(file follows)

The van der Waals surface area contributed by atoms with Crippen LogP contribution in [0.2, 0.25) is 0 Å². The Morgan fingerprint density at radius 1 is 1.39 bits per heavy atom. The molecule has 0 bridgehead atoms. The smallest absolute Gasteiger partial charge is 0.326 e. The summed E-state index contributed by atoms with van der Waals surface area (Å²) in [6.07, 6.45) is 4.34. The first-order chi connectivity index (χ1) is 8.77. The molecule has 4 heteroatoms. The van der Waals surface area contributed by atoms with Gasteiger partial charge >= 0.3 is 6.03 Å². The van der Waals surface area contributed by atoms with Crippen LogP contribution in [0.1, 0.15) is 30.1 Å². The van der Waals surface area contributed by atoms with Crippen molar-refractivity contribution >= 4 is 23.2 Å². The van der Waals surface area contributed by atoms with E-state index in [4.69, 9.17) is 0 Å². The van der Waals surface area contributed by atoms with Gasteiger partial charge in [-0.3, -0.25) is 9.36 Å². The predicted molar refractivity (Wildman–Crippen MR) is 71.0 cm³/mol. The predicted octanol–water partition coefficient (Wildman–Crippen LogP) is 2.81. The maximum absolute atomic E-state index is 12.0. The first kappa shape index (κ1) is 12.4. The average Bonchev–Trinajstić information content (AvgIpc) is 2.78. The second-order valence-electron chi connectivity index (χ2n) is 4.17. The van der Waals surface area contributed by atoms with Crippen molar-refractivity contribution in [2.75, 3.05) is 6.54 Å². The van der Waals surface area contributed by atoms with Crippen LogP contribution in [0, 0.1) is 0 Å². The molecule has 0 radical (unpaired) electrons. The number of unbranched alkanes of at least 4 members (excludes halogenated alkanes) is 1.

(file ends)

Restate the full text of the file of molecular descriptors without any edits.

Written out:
The van der Waals surface area contributed by atoms with Crippen LogP contribution in [0.2, 0.25) is 0 Å². The Morgan fingerprint density at radius 1 is 1.39 bits per heavy atom. The molecule has 0 bridgehead atoms. The smallest absolute Gasteiger partial charge is 0.326 e. The summed E-state index contributed by atoms with van der Waals surface area (Å²) in [6.07, 6.45) is 4.34. The first-order chi connectivity index (χ1) is 8.77. The molecule has 4 heteroatoms. The van der Waals surface area contributed by atoms with Gasteiger partial charge >= 0.3 is 6.03 Å². The van der Waals surface area contributed by atoms with Crippen LogP contribution in [0.1, 0.15) is 30.1 Å². The van der Waals surface area contributed by atoms with Crippen molar-refractivity contribution >= 4 is 23.2 Å². The van der Waals surface area contributed by atoms with E-state index in [4.69, 9.17) is 0 Å². The van der Waals surface area contributed by atoms with Gasteiger partial charge in [-0.3, -0.25) is 9.36 Å². The predicted molar refractivity (Wildman–Crippen MR) is 71.0 cm³/mol. The predicted octanol–water partition coefficient (Wildman–Crippen LogP) is 2.81. The maximum absolute atomic E-state index is 12.0. The first kappa shape index (κ1) is 12.4. The average Bonchev–Trinajstić information content (AvgIpc) is 2.78. The second-order valence-electron chi connectivity index (χ2n) is 4.17. The van der Waals surface area contributed by atoms with Crippen molar-refractivity contribution in [2.75, 3.05) is 6.54 Å². The van der Waals surface area contributed by atoms with Crippen LogP contribution in [0, 0.1) is 0 Å². The molecule has 0 radical (unpaired) electrons. The number of unbranched alkanes of at least 4 members (excludes halogenated alkanes) is 1.